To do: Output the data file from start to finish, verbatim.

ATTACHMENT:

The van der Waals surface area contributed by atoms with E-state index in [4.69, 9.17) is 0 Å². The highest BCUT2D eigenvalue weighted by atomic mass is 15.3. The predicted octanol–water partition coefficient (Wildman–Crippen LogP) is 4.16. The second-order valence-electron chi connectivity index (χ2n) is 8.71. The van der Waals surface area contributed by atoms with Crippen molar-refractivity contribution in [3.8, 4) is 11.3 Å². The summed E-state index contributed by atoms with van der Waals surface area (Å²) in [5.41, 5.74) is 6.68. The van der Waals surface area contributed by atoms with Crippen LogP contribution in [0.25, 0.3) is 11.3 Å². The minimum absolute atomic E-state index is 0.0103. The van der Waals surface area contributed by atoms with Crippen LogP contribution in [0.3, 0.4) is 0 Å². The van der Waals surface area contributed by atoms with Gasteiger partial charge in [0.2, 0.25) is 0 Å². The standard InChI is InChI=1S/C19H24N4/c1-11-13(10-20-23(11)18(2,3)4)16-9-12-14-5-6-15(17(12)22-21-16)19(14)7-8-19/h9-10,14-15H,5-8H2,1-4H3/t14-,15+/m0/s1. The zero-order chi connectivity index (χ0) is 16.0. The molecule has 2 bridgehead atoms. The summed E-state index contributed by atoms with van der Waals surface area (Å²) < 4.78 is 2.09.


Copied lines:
The van der Waals surface area contributed by atoms with E-state index in [4.69, 9.17) is 0 Å². The highest BCUT2D eigenvalue weighted by atomic mass is 15.3. The predicted octanol–water partition coefficient (Wildman–Crippen LogP) is 4.16. The second-order valence-electron chi connectivity index (χ2n) is 8.71. The van der Waals surface area contributed by atoms with Crippen molar-refractivity contribution in [3.8, 4) is 11.3 Å². The summed E-state index contributed by atoms with van der Waals surface area (Å²) in [5.41, 5.74) is 6.68. The van der Waals surface area contributed by atoms with Crippen LogP contribution in [0.25, 0.3) is 11.3 Å². The minimum absolute atomic E-state index is 0.0103. The van der Waals surface area contributed by atoms with Crippen LogP contribution in [0.3, 0.4) is 0 Å². The van der Waals surface area contributed by atoms with Gasteiger partial charge in [0.2, 0.25) is 0 Å². The standard InChI is InChI=1S/C19H24N4/c1-11-13(10-20-23(11)18(2,3)4)16-9-12-14-5-6-15(17(12)22-21-16)19(14)7-8-19/h9-10,14-15H,5-8H2,1-4H3/t14-,15+/m0/s1. The zero-order chi connectivity index (χ0) is 16.0. The molecule has 2 bridgehead atoms. The summed E-state index contributed by atoms with van der Waals surface area (Å²) < 4.78 is 2.09.